I’m not sure why it took me so long to get to it. Perhaps it was the rather harsh, corporate image on the cover. To my mind, the front clashed with the bright pink spine. The silhouette on the front is as masculine as a silhouette can be, while sporting a skirt suit with a fiercely fuchsia collar. I’ve spent too long studying gender and feminism not to recognise the hallmarks of a die-hard, man-hating feminist. I have nothing against hard-core feminists or man-haters, but I’m more of a feminista myself. I don’t need the hard sell where equality is concerned. I already know what I’m capable of. I also know this is not contingent upon the contents of my knickers.

It’s unfortunate the cover gave me such a negative impression of the book. It’s far from old school feminism, and I wish I’d read it sooner!

As an author, I’m well aware we judge books by their covers. This book really drove the point home. This is new wave feminism with facts.

Here Comes the Science Bit…

Case studies, statistics, detailed breakdowns of theories and how they’re reflected in practice. It bowled me over (in a good way). I absolutely loved this book. It’s in keeping with my view that women are not suffering in business due to gender, but thriving. The gender differences that once set us apart and made people assume we were less capable are the very things that are enabling us to approach entrepreneurship with a fresh attitude, a different view, and a unique set of skills. 

As Feminine Capital makes plain, there are over 200,000,000 female business owners world-wide, many of whom enjoy phenomenal success. Barbara Orser and Catherine Elliott have an academic approach to the topic that I greatly admire and often find lacking in this type of book If you’re looking for a woo woo book about embracing your inner goddess and listening to your spirit guides, this aint it. There is absolutely nothing wrong with that form of female empowerment, none at all, but if you struggle with a more factual, research-based approach, fair warning, this may not be the book for you.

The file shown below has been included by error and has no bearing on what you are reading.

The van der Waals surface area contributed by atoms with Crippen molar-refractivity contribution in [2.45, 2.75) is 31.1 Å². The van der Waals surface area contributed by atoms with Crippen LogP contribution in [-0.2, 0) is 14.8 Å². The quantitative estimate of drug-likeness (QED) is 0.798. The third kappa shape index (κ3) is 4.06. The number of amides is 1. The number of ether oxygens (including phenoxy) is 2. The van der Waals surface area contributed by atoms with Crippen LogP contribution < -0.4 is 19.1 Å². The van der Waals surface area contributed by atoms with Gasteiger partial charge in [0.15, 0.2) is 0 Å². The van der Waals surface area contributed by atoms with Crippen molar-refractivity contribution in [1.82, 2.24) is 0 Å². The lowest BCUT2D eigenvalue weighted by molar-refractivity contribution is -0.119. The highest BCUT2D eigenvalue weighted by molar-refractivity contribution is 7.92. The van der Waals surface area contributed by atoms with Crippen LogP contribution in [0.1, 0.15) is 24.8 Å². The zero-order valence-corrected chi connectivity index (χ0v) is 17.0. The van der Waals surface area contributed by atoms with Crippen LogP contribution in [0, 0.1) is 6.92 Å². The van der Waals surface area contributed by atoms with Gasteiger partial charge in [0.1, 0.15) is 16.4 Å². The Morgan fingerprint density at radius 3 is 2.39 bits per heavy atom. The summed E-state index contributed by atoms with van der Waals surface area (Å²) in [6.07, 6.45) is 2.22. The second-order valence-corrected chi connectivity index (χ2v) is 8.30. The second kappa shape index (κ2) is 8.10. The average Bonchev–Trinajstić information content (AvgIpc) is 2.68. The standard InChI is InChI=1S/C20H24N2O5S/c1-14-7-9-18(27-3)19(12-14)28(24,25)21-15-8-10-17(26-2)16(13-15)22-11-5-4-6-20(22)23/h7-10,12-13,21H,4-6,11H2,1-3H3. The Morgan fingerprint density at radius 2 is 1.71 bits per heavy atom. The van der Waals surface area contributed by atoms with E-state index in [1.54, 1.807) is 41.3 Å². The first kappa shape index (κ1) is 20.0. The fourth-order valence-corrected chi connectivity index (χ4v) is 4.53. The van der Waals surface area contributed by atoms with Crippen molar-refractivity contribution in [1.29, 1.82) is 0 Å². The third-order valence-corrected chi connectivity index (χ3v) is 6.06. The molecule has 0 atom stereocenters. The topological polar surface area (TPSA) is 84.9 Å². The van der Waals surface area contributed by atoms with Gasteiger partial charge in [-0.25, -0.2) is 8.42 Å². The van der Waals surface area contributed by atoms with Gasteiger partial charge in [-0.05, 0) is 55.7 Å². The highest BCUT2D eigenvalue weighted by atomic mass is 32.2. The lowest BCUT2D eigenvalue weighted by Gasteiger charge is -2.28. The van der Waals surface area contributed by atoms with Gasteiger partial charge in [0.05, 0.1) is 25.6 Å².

I’m from a very academic background. I spent ten years at university. I like an academic, analytic approach. I like writers backing up their theories and suppositions with copious amounts of research. I truly appreciated the forty years of serious research that supports each and every word. 

Practical and Insightful

Feminine Capital is a wonderfully practical look at the ways in which women are doing business. Orser and Elliott’s insights into the manner in which gender influences decision-making in business is insightful and inspiring. Their findings confirm my own theory: women are wired differently. That difference allows us to excel in certain areas, leaving our male counterparts in the proverbial dust. The crafting of a distinctive brand is something many women do exceptionally well. Finally I have a better understanding of why that is. This book is a must-read for women in business – it tackles a lot of myths and misconceptions that undermine women. It also provides practical advise and examples of how to improve our skills and business ventures.

Highly recommended!

Feminine Capital: Unlocking the Power of Women Entrepreneurs Book Cover Feminine Capital: Unlocking the Power of Women Entrepreneurs
Barbara Orser and Catherine Elliott
Entrepreneurship
Stanford Business Books
March 25, 2015
Paperback
240

Today, there are over 200,000,000 women business owners around the world. Many of these entrepreneurs are not doing business as usual, nor are they simply leaning in. Rather, they are tapping into feminine capital—the unique skills and sensibilities that they have cultivated as women—to create enviable successes.